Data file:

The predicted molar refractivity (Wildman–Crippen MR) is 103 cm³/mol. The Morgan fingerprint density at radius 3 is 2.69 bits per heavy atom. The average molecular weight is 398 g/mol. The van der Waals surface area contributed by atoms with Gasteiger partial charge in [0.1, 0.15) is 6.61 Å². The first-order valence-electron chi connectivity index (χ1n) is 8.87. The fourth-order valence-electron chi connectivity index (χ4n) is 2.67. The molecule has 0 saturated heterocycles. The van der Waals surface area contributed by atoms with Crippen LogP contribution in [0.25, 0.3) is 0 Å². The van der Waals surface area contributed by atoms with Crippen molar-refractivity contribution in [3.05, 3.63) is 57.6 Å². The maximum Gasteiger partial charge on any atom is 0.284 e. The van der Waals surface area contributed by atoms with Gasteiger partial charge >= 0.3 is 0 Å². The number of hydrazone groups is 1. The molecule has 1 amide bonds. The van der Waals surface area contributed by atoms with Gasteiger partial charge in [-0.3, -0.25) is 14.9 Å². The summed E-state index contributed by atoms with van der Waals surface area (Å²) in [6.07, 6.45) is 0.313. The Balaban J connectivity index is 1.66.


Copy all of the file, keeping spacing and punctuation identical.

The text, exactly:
The predicted molar refractivity (Wildman–Crippen MR) is 103 cm³/mol. The Morgan fingerprint density at radius 3 is 2.69 bits per heavy atom. The average molecular weight is 398 g/mol. The van der Waals surface area contributed by atoms with Gasteiger partial charge in [0.1, 0.15) is 6.61 Å². The first-order valence-electron chi connectivity index (χ1n) is 8.87. The fourth-order valence-electron chi connectivity index (χ4n) is 2.67. The molecule has 0 saturated heterocycles. The van der Waals surface area contributed by atoms with Crippen LogP contribution in [0.25, 0.3) is 0 Å². The van der Waals surface area contributed by atoms with Crippen molar-refractivity contribution in [3.05, 3.63) is 57.6 Å². The maximum Gasteiger partial charge on any atom is 0.284 e. The van der Waals surface area contributed by atoms with Gasteiger partial charge >= 0.3 is 0 Å². The number of hydrazone groups is 1. The molecule has 1 amide bonds. The van der Waals surface area contributed by atoms with Gasteiger partial charge in [-0.3, -0.25) is 14.9 Å². The summed E-state index contributed by atoms with van der Waals surface area (Å²) in [6.07, 6.45) is 0.313. The Balaban J connectivity index is 1.66.